Richard Jenkins, Healer  (Jon Rappoport) (paranormal abilities)

“From that point on, he developed paranormal abilities.”
You get an idea, he said. The idea is what you want. It could be money, it could be love, it could be anything—but you really want it. It’s not just an idle speculation. And then subconsciously, your imagination goes to work on it. The idea of what you want is the magnet, and imagination assembles energies around it that would produce the outcome. The problem is, most people don’t recognize this process is being forwarded by imagination. They don’t realize they’re gaining the power and means to achieve what they desire.
In his case, Richard said, the idea was Healing. That was where he started. And he knew his imagination was entering into that simple concept. And he followed his imagination. He entered into the process fully. Soon, he said, he took over. He “became” his imagination. He knew there were no wrong moves.
This was the gateway into healing for him. He walked through the gate and then it was all good. From that point on, he developed paranormal abilities. From that point on, his desire to heal was, as he said, transformed into “a dance.”
He told me it was hard to put into words what he was actually doing with a person to bring about healing, because it was so abundant. He was doing so many things with his energy and his intent to make healing happen.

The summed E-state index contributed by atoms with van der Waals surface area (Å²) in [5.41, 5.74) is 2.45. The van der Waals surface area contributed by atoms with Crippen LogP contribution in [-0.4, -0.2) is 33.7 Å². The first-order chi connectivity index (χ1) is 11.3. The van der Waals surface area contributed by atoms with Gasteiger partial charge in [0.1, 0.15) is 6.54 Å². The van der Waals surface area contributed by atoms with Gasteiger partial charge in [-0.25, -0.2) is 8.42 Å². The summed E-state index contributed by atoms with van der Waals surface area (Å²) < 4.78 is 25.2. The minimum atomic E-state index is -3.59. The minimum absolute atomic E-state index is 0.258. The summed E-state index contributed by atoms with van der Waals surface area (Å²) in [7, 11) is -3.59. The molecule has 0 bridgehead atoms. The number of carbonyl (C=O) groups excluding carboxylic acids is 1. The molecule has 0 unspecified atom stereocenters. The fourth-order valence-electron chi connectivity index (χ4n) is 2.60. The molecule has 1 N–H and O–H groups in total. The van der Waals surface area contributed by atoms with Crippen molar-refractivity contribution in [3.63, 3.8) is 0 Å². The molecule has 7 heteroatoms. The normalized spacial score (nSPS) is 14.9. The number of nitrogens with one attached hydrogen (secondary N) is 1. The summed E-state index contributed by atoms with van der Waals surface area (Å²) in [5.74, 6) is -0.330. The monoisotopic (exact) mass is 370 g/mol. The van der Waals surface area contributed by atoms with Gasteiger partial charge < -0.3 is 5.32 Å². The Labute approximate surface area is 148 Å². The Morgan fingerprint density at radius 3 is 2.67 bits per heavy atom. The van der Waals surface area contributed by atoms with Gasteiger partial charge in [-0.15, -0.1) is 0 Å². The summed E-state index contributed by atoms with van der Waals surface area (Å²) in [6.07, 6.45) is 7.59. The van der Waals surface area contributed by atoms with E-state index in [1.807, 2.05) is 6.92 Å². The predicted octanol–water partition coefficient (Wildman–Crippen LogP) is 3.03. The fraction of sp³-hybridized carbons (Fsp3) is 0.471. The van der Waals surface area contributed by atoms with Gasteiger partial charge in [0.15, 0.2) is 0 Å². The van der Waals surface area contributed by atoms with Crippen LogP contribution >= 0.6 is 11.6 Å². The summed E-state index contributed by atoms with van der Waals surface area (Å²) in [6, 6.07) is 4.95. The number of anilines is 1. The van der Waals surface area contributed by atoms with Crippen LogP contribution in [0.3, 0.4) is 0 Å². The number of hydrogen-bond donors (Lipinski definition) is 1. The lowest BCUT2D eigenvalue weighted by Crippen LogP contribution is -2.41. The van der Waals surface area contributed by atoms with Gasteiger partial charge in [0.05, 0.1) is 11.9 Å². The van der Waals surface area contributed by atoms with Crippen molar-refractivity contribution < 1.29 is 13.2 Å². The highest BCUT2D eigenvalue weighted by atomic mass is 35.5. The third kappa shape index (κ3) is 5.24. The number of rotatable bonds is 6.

He said something that stuck with me: his subjective world was becoming objective fact.
He was projecting his subjective world into the physical world. This was the power.

He said it was a secret available to anyone.

When I watched him work, I saw him enter the room where the patient was, and I felt he was creating healing from the inside out, so to speak. He was imaginatively and creatively projecting healing with every move he made. It was his subjective and spontaneous decision to make healing happen that was making things happen. It wasn’t anything else, really.

That was his power. And he could ignore anything else, because he didn’t need anything else.

It was as if he was demonstrating that: improvisation in the moment was all you needed.

In his room, where he worked, I became aware that the world is dedicated to the notion that the paranormal isn’t real. That is the position of the world. Of modern society. And he was working with that, like a sculptor works with clay. He welcomed that idea, that the paranormal wasn’t real. That was his “material.” He could re-shape it, make it into many different shapes, and ultimately he would show, not just the patient, but “everyone, all at once,” that there was another reality, and it was higher and wider and deeper.

For him, imagination became his “sculpting,” his demonstration.

And the last few times I watched him work, he transcended even that. He projected healing everywhere and it became the “replacement” for the status quo. In his presence, everything that wasn’t healing disappeared.

His subjective world became the objective world.

He proved to me, without trying to prove anything, that he was doing more than just working on the patient. Other people in the patient’s family began to be healed. And they weren’t in the room. They started to experience greater health and and a greater sense of well-being.

He said, “This is how imagination works.”

Jon Rappoport



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